All the arrangements provided frameworks for further liberalisation of trade, and Zimbabwe made commitments within each of these arrangements towards that objective.

Prior to the 1991 reforms, Zimbabwe imposed stringent controls on trade, foreign currency flows and the exchange rate. 

The main objective of economic reforms in the area of trade was the abolition of quantitative controls, reduction and harmonisation of tariffs and duties, removal of export incentives, phasing out of the import licensing regime, elimination of foreign currency controls, reduction of tariffs and removal of surtax.

The trade policy component of the programme was carried out in full. 

All imports were placed on the Open General Import Licence except those that were regarded as strategic such as fuels.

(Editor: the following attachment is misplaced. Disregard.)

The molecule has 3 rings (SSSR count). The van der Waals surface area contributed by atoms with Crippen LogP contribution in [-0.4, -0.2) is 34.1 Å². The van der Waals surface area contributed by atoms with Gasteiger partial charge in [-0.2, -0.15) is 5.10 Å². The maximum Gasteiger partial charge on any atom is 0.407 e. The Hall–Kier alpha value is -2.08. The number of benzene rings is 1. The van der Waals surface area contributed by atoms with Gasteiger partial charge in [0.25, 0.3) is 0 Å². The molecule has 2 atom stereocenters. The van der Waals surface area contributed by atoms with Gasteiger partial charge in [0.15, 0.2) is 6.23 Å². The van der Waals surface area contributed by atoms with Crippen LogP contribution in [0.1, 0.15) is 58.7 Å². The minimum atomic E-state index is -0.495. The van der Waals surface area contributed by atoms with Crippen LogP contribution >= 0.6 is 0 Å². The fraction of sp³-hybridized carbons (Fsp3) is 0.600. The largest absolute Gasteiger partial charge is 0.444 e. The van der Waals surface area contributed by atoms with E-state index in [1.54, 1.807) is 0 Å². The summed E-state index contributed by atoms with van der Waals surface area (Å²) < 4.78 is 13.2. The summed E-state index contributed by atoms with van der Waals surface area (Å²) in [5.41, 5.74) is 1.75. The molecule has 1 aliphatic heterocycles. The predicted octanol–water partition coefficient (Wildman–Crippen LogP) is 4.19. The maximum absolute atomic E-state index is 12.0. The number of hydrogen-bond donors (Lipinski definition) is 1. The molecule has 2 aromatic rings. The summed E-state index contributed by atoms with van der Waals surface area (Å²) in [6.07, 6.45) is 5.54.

An Export Processing Zone programme that included several export incentives was introduced to promote export-oriented production and development. 

The policy also focused on regional integration and liberalisation of trade within the WTO, with a view to implementing a uniform tariff structure. 

In an effort to restore stability in the foreign exchange market and to curtail import pressure on the exchange rate, as well as to generate revenue, protect local manufacturing and improve income distribution, Government reversed its policy and increased tariffs in October 1998 on finished goods with local substitutes or those considered as luxuries. 

Dr Michelina Andreucci is a Zimbabwean-Italian researcher, industrial design consultant, lecturer and specialist hospitality interior decorator. She is a published author in her field. For views and comments, email: